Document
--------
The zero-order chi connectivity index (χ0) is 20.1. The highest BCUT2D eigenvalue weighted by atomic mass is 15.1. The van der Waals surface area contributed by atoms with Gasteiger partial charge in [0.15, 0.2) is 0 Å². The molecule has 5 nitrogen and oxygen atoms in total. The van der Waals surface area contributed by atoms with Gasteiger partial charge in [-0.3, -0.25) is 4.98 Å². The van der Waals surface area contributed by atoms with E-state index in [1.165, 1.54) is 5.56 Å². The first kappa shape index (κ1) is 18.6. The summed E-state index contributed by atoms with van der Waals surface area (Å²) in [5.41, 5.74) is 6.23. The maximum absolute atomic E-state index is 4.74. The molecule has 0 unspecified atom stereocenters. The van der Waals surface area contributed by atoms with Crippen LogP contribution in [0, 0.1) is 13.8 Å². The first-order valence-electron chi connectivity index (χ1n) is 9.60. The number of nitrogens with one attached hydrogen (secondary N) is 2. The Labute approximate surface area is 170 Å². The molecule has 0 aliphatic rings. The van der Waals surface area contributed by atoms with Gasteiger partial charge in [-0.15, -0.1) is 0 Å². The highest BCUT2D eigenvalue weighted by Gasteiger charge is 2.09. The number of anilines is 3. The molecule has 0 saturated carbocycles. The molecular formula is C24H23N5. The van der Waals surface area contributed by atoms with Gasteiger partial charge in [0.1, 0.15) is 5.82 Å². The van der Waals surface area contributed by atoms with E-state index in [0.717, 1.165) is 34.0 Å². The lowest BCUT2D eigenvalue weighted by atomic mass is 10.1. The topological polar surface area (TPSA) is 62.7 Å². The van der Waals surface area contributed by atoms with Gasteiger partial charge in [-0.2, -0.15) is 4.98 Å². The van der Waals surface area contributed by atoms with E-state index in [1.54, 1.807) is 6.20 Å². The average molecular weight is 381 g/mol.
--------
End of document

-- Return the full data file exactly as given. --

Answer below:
The zero-order chi connectivity index (χ0) is 20.1. The highest BCUT2D eigenvalue weighted by atomic mass is 15.1. The van der Waals surface area contributed by atoms with Gasteiger partial charge in [0.15, 0.2) is 0 Å². The molecule has 5 nitrogen and oxygen atoms in total. The van der Waals surface area contributed by atoms with Gasteiger partial charge in [-0.3, -0.25) is 4.98 Å². The van der Waals surface area contributed by atoms with E-state index in [1.165, 1.54) is 5.56 Å². The first kappa shape index (κ1) is 18.6. The summed E-state index contributed by atoms with van der Waals surface area (Å²) in [5.41, 5.74) is 6.23. The maximum absolute atomic E-state index is 4.74. The molecule has 0 unspecified atom stereocenters. The van der Waals surface area contributed by atoms with Crippen LogP contribution in [0, 0.1) is 13.8 Å². The first-order valence-electron chi connectivity index (χ1n) is 9.60. The number of nitrogens with one attached hydrogen (secondary N) is 2. The Labute approximate surface area is 170 Å². The molecule has 0 aliphatic rings. The van der Waals surface area contributed by atoms with Gasteiger partial charge in [-0.15, -0.1) is 0 Å². The highest BCUT2D eigenvalue weighted by Gasteiger charge is 2.09. The number of anilines is 3. The molecule has 0 saturated carbocycles. The molecular formula is C24H23N5. The van der Waals surface area contributed by atoms with Gasteiger partial charge in [0.1, 0.15) is 5.82 Å². The van der Waals surface area contributed by atoms with E-state index in [0.717, 1.165) is 34.0 Å². The lowest BCUT2D eigenvalue weighted by atomic mass is 10.1. The topological polar surface area (TPSA) is 62.7 Å². The van der Waals surface area contributed by atoms with Gasteiger partial charge in [-0.2, -0.15) is 4.98 Å². The van der Waals surface area contributed by atoms with E-state index in [1.54, 1.807) is 6.20 Å². The average molecular weight is 381 g/mol.